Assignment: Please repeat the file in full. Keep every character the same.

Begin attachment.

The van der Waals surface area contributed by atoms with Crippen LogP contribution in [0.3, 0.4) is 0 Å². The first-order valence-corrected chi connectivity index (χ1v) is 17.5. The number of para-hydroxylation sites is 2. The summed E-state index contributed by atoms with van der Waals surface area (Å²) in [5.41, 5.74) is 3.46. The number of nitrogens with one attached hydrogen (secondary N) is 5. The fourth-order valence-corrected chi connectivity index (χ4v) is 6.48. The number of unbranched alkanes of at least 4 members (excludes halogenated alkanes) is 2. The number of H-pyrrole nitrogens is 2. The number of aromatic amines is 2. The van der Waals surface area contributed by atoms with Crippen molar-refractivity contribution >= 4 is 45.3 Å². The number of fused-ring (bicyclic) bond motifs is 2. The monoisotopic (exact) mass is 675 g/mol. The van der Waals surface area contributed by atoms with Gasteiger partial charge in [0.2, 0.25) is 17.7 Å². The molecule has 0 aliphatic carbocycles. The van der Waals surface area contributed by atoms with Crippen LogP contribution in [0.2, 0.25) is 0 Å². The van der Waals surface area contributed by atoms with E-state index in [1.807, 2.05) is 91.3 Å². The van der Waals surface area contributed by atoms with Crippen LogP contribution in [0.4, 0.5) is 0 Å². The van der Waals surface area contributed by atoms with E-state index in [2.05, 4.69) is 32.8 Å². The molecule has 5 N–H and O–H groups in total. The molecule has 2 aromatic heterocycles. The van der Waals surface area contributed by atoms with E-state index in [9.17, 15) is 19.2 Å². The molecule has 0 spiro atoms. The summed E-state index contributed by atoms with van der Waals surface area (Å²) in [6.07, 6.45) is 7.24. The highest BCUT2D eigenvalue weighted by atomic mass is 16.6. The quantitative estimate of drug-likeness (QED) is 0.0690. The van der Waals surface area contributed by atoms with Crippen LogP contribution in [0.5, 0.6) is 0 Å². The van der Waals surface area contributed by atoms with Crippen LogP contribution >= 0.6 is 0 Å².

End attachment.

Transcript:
The van der Waals surface area contributed by atoms with Crippen LogP contribution in [0.3, 0.4) is 0 Å². The first-order valence-corrected chi connectivity index (χ1v) is 17.5. The number of para-hydroxylation sites is 2. The summed E-state index contributed by atoms with van der Waals surface area (Å²) in [5.41, 5.74) is 3.46. The number of nitrogens with one attached hydrogen (secondary N) is 5. The fourth-order valence-corrected chi connectivity index (χ4v) is 6.48. The number of unbranched alkanes of at least 4 members (excludes halogenated alkanes) is 2. The number of H-pyrrole nitrogens is 2. The number of aromatic amines is 2. The van der Waals surface area contributed by atoms with Crippen molar-refractivity contribution >= 4 is 45.3 Å². The number of fused-ring (bicyclic) bond motifs is 2. The monoisotopic (exact) mass is 675 g/mol. The van der Waals surface area contributed by atoms with Gasteiger partial charge in [0.2, 0.25) is 17.7 Å². The molecule has 0 aliphatic carbocycles. The van der Waals surface area contributed by atoms with Crippen LogP contribution in [0.2, 0.25) is 0 Å². The van der Waals surface area contributed by atoms with E-state index in [1.807, 2.05) is 91.3 Å². The van der Waals surface area contributed by atoms with Crippen LogP contribution in [0.4, 0.5) is 0 Å². The van der Waals surface area contributed by atoms with E-state index in [2.05, 4.69) is 32.8 Å². The molecule has 5 N–H and O–H groups in total. The molecule has 2 aromatic heterocycles. The van der Waals surface area contributed by atoms with E-state index in [9.17, 15) is 19.2 Å². The molecule has 0 spiro atoms. The summed E-state index contributed by atoms with van der Waals surface area (Å²) in [6.07, 6.45) is 7.24. The highest BCUT2D eigenvalue weighted by atomic mass is 16.6. The quantitative estimate of drug-likeness (QED) is 0.0690. The van der Waals surface area contributed by atoms with Crippen LogP contribution in [0.5, 0.6) is 0 Å². The van der Waals surface area contributed by atoms with Crippen LogP contribution >= 0.6 is 0 Å².